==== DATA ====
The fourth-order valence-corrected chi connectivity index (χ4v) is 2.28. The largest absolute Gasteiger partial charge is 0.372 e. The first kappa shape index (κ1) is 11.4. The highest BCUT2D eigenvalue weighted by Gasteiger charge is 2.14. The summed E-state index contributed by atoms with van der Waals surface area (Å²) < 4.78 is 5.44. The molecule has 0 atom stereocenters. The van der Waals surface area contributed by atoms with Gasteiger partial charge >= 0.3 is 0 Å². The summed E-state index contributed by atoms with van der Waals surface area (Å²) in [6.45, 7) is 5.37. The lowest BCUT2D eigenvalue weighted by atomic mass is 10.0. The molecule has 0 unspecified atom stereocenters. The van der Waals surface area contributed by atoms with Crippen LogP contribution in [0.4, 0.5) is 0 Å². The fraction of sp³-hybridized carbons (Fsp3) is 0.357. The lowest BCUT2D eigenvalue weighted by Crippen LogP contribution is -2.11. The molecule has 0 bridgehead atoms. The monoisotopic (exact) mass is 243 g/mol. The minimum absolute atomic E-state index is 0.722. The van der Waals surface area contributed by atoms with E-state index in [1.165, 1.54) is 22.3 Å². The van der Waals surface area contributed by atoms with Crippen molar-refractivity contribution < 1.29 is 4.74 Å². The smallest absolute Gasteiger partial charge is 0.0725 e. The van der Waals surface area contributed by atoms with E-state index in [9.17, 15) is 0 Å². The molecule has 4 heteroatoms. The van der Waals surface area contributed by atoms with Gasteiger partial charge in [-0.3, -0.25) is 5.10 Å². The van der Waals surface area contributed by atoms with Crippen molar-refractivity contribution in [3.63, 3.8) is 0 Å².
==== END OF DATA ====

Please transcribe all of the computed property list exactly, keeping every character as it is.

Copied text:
The fourth-order valence-corrected chi connectivity index (χ4v) is 2.28. The largest absolute Gasteiger partial charge is 0.372 e. The first kappa shape index (κ1) is 11.4. The highest BCUT2D eigenvalue weighted by Gasteiger charge is 2.14. The summed E-state index contributed by atoms with van der Waals surface area (Å²) < 4.78 is 5.44. The molecule has 0 atom stereocenters. The van der Waals surface area contributed by atoms with Gasteiger partial charge >= 0.3 is 0 Å². The summed E-state index contributed by atoms with van der Waals surface area (Å²) in [6.45, 7) is 5.37. The lowest BCUT2D eigenvalue weighted by atomic mass is 10.0. The molecule has 0 unspecified atom stereocenters. The van der Waals surface area contributed by atoms with Crippen LogP contribution in [0.4, 0.5) is 0 Å². The fraction of sp³-hybridized carbons (Fsp3) is 0.357. The lowest BCUT2D eigenvalue weighted by Crippen LogP contribution is -2.11. The molecule has 0 bridgehead atoms. The monoisotopic (exact) mass is 243 g/mol. The minimum absolute atomic E-state index is 0.722. The van der Waals surface area contributed by atoms with E-state index in [1.165, 1.54) is 22.3 Å². The van der Waals surface area contributed by atoms with Crippen molar-refractivity contribution < 1.29 is 4.74 Å². The smallest absolute Gasteiger partial charge is 0.0725 e. The van der Waals surface area contributed by atoms with E-state index in [9.17, 15) is 0 Å². The molecule has 4 heteroatoms. The van der Waals surface area contributed by atoms with Gasteiger partial charge in [-0.3, -0.25) is 5.10 Å². The van der Waals surface area contributed by atoms with Crippen molar-refractivity contribution in [3.63, 3.8) is 0 Å².